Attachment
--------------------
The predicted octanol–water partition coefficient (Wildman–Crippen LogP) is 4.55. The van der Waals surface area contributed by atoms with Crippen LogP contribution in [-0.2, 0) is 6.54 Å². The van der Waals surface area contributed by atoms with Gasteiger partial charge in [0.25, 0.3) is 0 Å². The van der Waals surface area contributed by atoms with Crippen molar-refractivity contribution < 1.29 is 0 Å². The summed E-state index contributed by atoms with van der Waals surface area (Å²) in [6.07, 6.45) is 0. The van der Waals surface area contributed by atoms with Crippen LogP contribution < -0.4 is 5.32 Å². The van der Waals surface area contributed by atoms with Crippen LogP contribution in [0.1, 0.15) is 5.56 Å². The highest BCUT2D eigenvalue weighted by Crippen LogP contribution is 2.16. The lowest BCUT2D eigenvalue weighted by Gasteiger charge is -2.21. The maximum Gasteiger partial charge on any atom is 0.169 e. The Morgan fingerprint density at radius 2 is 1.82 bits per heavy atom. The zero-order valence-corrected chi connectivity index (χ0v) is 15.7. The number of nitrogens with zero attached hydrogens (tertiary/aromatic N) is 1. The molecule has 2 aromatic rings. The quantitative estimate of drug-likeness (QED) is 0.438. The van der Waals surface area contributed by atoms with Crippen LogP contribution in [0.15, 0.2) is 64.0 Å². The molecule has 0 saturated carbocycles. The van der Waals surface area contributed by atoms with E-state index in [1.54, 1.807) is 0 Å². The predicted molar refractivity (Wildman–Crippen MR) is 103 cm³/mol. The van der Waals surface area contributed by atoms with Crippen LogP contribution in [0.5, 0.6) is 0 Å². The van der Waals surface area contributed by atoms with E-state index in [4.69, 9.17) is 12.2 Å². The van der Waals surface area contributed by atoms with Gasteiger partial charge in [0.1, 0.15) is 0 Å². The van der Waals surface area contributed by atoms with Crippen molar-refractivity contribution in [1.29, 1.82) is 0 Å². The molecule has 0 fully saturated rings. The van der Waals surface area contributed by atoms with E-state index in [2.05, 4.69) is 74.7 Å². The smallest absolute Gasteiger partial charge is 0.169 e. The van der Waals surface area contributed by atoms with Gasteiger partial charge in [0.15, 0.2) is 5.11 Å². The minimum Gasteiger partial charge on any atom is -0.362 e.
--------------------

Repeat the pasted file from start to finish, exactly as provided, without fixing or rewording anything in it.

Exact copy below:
The predicted octanol–water partition coefficient (Wildman–Crippen LogP) is 4.55. The van der Waals surface area contributed by atoms with Crippen LogP contribution in [-0.2, 0) is 6.54 Å². The van der Waals surface area contributed by atoms with Gasteiger partial charge in [0.25, 0.3) is 0 Å². The van der Waals surface area contributed by atoms with Crippen molar-refractivity contribution < 1.29 is 0 Å². The summed E-state index contributed by atoms with van der Waals surface area (Å²) in [6.07, 6.45) is 0. The van der Waals surface area contributed by atoms with Crippen LogP contribution < -0.4 is 5.32 Å². The van der Waals surface area contributed by atoms with Crippen LogP contribution in [0.1, 0.15) is 5.56 Å². The highest BCUT2D eigenvalue weighted by Crippen LogP contribution is 2.16. The lowest BCUT2D eigenvalue weighted by Gasteiger charge is -2.21. The maximum Gasteiger partial charge on any atom is 0.169 e. The Morgan fingerprint density at radius 2 is 1.82 bits per heavy atom. The zero-order valence-corrected chi connectivity index (χ0v) is 15.7. The number of nitrogens with zero attached hydrogens (tertiary/aromatic N) is 1. The molecule has 2 aromatic rings. The quantitative estimate of drug-likeness (QED) is 0.438. The van der Waals surface area contributed by atoms with Crippen LogP contribution in [0.15, 0.2) is 64.0 Å². The molecule has 0 saturated carbocycles. The van der Waals surface area contributed by atoms with E-state index in [1.54, 1.807) is 0 Å². The predicted molar refractivity (Wildman–Crippen MR) is 103 cm³/mol. The van der Waals surface area contributed by atoms with Crippen LogP contribution in [0.5, 0.6) is 0 Å². The van der Waals surface area contributed by atoms with E-state index in [4.69, 9.17) is 12.2 Å². The van der Waals surface area contributed by atoms with Gasteiger partial charge in [0.1, 0.15) is 0 Å². The van der Waals surface area contributed by atoms with Crippen molar-refractivity contribution in [1.29, 1.82) is 0 Å². The molecule has 0 fully saturated rings. The van der Waals surface area contributed by atoms with E-state index in [2.05, 4.69) is 74.7 Å². The smallest absolute Gasteiger partial charge is 0.169 e. The van der Waals surface area contributed by atoms with Gasteiger partial charge in [0.15, 0.2) is 5.11 Å². The minimum Gasteiger partial charge on any atom is -0.362 e.